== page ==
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  • “We Have No Freedom”:Losing hearts and minds in Thailand’s deep south
  • Abby Seiff (bio)

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PATTANI, Thailand—Ismail’s life splits neatly into two. There are the 12 peaceful years before the insurgency in Thailand’s deep south, and the 12 tumultuous years since. For half his life, Ismail has lived amid separatist attacks and a repressive state response. “In Bangkok, you can live in freedom and happiness; you have no trouble. In the deep south, we have no freedom,” he told me. [End Page 48]

Ismail was keen to talk about the abuse he suffered at the hands of Thai authorities, but he lives in constant fear of the government. “If we fight back, we’re labeled as a terrorist. In this country, if you’re against the military or government, it means you are a bad person,” said Ismail, who asked to be referred to by a pseudonym lest his criticisms draw trouble.

Since 2004, an insurgency has consumed Thailand’s southernmost provinces of Narathiwat, Yala, and Pattani, as well as parts of Songkhla. Almost 7,000 people have been killed and more than 12,000 wounded as Malay Muslim separatists push for autonomy in an area that is ethnically, linguistically, and culturally distinct from the rest of Thailand. Successive regimes have confronted the bloody insurgency in part through aid and development as a means of winning hearts and minds and encouraging economic activity. But they have also employed brutal security tactics, which have further alienated the region’s Malay Muslims who make up 85 percent of the population.

Like many villages in this region, Ismail’s community is under constant surveillance by the Thai military. “They come to school, and the teacher has to stop; they walk around and interrupt the students’ studies. They come to the village, and the atmosphere changes,” he said. Last year, the 25-year-old spent two weeks in custody at Ingkayuth military prison for alleged involvement in attacks. Soldiers kept him in a frigid room and interrogated him for 10 hours at a time, he said. His captors insisted over and over again that he was involved with the insurgency and urged him to confess. But they seemingly had little to back up their claims, and Ismail wouldn’t break. With neither evidence nor confession, there could be no charges and the case was dropped. Still the encounter left a mark on Ismail. When he was finally released, Ismail was so ill his family took him to a nearby hospital.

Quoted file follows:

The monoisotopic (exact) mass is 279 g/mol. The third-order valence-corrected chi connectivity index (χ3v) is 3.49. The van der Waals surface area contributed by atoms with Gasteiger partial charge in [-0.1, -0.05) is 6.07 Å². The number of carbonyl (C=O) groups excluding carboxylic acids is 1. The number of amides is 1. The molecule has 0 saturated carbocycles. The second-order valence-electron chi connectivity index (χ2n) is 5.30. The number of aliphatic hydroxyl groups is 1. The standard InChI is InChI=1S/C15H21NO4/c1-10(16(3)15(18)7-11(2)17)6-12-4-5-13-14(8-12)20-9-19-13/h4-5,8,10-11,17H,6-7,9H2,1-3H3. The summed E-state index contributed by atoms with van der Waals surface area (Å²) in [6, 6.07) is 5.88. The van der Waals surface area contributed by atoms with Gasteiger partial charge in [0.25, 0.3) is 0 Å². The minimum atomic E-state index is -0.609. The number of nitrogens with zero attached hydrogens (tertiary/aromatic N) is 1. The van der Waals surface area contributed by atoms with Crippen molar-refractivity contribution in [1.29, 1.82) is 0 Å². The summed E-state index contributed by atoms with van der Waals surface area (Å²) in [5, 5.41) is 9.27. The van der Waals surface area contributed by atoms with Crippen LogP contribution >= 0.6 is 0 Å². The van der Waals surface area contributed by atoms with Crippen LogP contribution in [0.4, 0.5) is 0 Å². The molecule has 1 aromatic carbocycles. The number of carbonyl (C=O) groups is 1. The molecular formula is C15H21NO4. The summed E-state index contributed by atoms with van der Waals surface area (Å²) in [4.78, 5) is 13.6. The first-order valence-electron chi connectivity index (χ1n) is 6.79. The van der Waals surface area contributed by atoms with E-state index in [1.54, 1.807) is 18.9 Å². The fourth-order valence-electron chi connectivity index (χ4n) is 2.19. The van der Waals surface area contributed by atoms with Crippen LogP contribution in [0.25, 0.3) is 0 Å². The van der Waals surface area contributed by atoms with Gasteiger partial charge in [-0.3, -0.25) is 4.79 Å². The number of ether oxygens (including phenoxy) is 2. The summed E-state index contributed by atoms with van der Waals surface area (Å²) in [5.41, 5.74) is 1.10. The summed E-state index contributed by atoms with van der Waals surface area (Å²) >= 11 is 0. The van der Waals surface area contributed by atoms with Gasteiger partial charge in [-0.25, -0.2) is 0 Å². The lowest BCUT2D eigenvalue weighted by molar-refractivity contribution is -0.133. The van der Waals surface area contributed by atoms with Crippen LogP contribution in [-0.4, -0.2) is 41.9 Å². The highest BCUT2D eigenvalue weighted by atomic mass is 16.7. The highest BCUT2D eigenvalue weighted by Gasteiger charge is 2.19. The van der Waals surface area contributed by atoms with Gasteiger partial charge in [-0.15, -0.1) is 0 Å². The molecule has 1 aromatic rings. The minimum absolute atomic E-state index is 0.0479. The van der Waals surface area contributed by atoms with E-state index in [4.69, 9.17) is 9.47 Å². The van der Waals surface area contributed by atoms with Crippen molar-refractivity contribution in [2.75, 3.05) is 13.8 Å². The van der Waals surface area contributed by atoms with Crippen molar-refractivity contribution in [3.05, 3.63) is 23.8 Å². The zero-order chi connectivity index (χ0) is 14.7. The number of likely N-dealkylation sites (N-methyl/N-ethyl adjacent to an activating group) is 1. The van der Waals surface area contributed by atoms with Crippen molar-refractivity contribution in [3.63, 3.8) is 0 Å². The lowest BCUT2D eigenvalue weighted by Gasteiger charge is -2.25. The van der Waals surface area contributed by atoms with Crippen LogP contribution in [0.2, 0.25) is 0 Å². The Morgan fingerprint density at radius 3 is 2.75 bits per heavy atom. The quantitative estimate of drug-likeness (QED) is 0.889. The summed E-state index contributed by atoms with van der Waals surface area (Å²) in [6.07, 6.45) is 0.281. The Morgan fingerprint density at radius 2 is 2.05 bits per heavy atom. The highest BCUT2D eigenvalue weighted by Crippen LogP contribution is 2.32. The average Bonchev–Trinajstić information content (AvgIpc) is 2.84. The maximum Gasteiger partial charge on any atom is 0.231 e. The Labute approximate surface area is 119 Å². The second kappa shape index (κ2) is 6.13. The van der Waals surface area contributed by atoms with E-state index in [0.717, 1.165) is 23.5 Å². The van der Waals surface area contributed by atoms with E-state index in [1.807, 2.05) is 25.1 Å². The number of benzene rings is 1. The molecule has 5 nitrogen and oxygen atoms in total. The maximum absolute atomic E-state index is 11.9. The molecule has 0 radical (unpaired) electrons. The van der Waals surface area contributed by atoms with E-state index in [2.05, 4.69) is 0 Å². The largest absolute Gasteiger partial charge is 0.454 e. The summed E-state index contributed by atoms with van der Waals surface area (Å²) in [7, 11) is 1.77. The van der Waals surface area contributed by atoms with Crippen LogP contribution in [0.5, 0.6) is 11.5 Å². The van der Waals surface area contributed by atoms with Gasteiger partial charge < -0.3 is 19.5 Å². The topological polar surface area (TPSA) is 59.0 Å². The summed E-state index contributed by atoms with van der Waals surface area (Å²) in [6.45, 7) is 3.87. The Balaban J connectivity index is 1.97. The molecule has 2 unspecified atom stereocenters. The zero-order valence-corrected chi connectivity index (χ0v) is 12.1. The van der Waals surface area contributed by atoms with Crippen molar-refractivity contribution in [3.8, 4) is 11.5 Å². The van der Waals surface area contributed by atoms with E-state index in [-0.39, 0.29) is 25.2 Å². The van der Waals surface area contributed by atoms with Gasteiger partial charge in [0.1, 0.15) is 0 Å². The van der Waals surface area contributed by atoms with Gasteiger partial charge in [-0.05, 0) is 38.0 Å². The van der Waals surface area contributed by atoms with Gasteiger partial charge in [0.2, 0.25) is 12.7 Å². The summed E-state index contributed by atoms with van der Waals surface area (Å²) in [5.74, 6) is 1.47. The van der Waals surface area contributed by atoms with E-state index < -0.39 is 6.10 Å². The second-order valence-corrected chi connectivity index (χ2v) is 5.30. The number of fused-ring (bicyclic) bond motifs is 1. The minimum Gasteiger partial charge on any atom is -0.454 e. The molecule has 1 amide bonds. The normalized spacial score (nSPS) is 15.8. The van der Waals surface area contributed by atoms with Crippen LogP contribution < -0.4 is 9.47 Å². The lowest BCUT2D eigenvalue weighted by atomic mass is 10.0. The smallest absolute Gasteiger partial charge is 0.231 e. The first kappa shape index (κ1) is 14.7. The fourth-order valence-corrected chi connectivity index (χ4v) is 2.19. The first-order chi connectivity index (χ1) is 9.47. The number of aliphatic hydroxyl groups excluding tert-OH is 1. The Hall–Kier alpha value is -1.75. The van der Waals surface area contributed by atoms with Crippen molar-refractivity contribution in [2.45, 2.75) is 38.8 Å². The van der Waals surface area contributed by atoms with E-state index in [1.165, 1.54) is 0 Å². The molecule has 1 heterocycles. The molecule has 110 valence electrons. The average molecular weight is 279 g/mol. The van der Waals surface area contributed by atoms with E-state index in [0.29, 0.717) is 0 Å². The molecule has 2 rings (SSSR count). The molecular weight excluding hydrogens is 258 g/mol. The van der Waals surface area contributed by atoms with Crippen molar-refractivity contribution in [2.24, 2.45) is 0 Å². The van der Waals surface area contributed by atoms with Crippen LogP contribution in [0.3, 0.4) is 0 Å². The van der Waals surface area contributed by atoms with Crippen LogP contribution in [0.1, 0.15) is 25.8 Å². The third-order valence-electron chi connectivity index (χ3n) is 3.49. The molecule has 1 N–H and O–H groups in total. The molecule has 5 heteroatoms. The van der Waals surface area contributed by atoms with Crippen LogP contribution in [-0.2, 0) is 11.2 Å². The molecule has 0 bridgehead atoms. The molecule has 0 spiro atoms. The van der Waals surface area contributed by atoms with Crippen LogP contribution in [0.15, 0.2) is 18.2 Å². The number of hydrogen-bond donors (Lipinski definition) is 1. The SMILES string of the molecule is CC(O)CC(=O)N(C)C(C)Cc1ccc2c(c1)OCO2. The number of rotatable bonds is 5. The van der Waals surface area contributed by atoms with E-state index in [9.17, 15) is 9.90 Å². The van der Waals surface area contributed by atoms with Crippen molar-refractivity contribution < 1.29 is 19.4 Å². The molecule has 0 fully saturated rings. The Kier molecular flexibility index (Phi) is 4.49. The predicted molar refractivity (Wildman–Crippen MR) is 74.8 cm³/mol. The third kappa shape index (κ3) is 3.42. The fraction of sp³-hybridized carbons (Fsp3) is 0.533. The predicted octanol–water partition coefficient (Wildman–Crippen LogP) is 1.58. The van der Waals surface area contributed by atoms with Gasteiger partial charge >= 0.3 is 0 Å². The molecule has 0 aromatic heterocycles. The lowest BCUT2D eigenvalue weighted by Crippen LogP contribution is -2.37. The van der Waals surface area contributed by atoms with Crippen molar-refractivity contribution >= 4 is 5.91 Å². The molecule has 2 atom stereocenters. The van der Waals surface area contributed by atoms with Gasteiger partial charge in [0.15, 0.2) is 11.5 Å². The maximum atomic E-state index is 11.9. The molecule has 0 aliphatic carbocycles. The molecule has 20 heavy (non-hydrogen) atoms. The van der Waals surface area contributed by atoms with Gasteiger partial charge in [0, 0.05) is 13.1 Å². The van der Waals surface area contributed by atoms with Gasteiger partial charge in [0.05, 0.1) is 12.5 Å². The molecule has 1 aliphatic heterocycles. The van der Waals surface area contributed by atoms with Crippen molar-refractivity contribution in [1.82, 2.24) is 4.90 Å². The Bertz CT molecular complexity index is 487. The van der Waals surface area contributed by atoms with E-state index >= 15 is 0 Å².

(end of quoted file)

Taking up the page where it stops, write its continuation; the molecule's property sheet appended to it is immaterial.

In light of such abuse, it is not surprising that Ismail and others have little faith in the authorities. And, even if they do not condone the violent tactics of the insurgents, many would back their claim far more readily than that of the Thai authorities. “The separatists are better. They have the same religion, language, traditions,” Ismail’s friend, Rusman, also a pseudonym, explained. “I think it’s different here from the rest of Thailand. I feel different. I don’t feel Thai—I am Malay.”

Once an independent sultanate, the kingdom of Patani was annexed more than a century ago and has seen sporadic pushes for independence ever since. After more than a decade of calm, on Jan. 4, 2004, separatists carried out a series of coordinated attacks. They burned 20 schools to the ground and raided a military armory, killing four soldiers.

While the attack took many by surprise, rights groups and researchers have noted that the two years prior had been a period of upheaval and violence, traced to policies enacted by then-Prime Minister Thaksin Shinawatra. In the deep south, as in the rest of the country, a “war on drugs” saw mass disappearances and extra-judicial killings. Thai forces killed more than 2,500 people and arrested more than 70,000 as part of the nationwide crackdown. Simultaneously, a reshuffle of the governing bodies and figures in the deep south weakened Bangkok’s ability to monitor and control the situation.

After the January 2004 attacks by separatists, the government established martial law and deployed security forces across the deep south. In April of that year, soldiers gunned...


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pp. 48-54
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